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How to find a right RF module for a project?

  1. Dec 14, 2015 #1
    I am a product developer but not an electronics engineer. I am doing a cost analysis of a product idea for my company. The product will need something like this....

    There will be two small portable devices (A and B) 1 meter apart (not in line of sight since A can be in pocket). Product A will keep pinging product B at regular intervals. When pinged, B will send response to A for that ping. A knows that B is still available.

    Now, if we move B away from A (e.g. > 3 meters) and if A pings B and since B is out of range, A will not get response from B. In such case A will sound an alarm.

    I know we can do device to device communication using RF modules. But I don't know which module or protocol to use for this.

    My questions (Please answer considering that I am not prototyping but actual product for market):

    • Which protocol and module to use?
    • Can you point me to any module available in market that I can look into?
    • Since A will be pining B at regular interval, will that module drain battery much? If yes, how much long will battery last approximately?
    • Any existing product in market you can think of that does something similar (pinging at regular intervals)?
    • Do I need a micro controller?
     
  2. jcsd
  3. Dec 14, 2015 #2

    berkeman

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    Staff: Mentor

    Sounds like a good fit for Bluetooth Low Energy (BLE): https://en.wikipedia.org/wiki/Bluetooth_low_energy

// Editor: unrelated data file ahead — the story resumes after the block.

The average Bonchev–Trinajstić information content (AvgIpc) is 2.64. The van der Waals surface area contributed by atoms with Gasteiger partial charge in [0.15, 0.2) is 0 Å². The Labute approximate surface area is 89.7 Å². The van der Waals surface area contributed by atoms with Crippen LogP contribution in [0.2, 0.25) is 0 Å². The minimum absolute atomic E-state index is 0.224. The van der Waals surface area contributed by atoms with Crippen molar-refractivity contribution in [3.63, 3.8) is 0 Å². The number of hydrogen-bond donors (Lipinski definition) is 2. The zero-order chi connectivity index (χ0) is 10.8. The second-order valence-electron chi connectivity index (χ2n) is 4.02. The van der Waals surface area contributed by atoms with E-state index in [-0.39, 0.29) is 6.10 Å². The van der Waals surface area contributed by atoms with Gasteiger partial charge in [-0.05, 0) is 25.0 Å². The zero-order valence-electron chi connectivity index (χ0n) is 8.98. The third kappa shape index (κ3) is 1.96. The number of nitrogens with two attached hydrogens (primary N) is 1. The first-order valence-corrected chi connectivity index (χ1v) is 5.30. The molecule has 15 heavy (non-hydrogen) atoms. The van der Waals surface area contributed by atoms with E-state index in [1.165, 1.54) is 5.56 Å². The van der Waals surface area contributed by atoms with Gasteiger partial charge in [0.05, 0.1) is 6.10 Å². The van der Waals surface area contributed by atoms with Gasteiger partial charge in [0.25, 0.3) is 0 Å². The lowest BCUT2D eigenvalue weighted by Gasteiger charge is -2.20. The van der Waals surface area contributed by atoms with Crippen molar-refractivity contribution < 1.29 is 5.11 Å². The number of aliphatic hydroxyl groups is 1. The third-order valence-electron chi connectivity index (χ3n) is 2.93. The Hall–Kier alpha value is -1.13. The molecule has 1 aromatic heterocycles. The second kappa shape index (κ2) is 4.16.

:smile:
     
  4. Dec 14, 2015 #3

    meBigGuy

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    Gold Member

    Number of issues:

    1. What happens when other pingable devices are nearby
    2. How precise do you want the distance
    3. Do you want sender and receiver factory paired? Can they be re-paired to different devices?
    4. Is there any significant data transfer beside the ping.

    One issue with bluetooth is that the pairing process is never simple and can be problematic.

    One of the big problems is designing a timed protocol ( synchronized timing windows) such that the devices know when to turn on to ping. If the receiver is on all the time that is way too much power.
    You will definitely need a microcontroller based solution for a robust commercial solution. The controller can be in the RF chips (depends on what you really want to do)

    Bluetooth may be overkill. More suitable might be the chips like those used in wireless mice.
    Anyway, these guys build Bluetooth and very low power non-bluetooth and their sales/applications support should be able to help you decide.
    http://www.nordicsemi.com/eng/Products/2.4GHz-RF
     
  5. Dec 15, 2015 #4
    With RF anything over a few 100 millimetres you would be looking in the UHF range, and there are certifications that need to be considered depending on your target market countries.
    This type of system is often used, in reverse I suppose, in mining environments where personal and small vehicles would carry transmitters, and larger mining vehicles would carry receivers with alarms to alert them when there are people about. They're generally marketed as "Collision avoidance systems"
    In your case the person would carry the buzzer part and receiver, while I'm not very familiar with the electronics side of it, I think you may struggle to manufacture a pocket sized receiver, unless it has a little aerial sticking out.
     
  6. Dec 15, 2015 #5
    ----------------------------

    For timed protocol I will turn on and off pinging based on a switch. It wont be on most of the time. But I was thinking about how BLE Beacons work and they continuously ping and battery last from 6 months to 2 years. Can't we do something similar or are they something special?
     
    Last edited by a moderator: Dec 15, 2015
  7. Dec 15, 2015 #6

    meBigGuy

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    Gold Member

    BLE can probably do what you want, but I don't know the subtleties of pairing, and I don't know know your real requirements in that regard.
    You should talk to Nordic, then TI.
     
  8. Dec 15, 2015 #7

    meBigGuy

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    Gold Member

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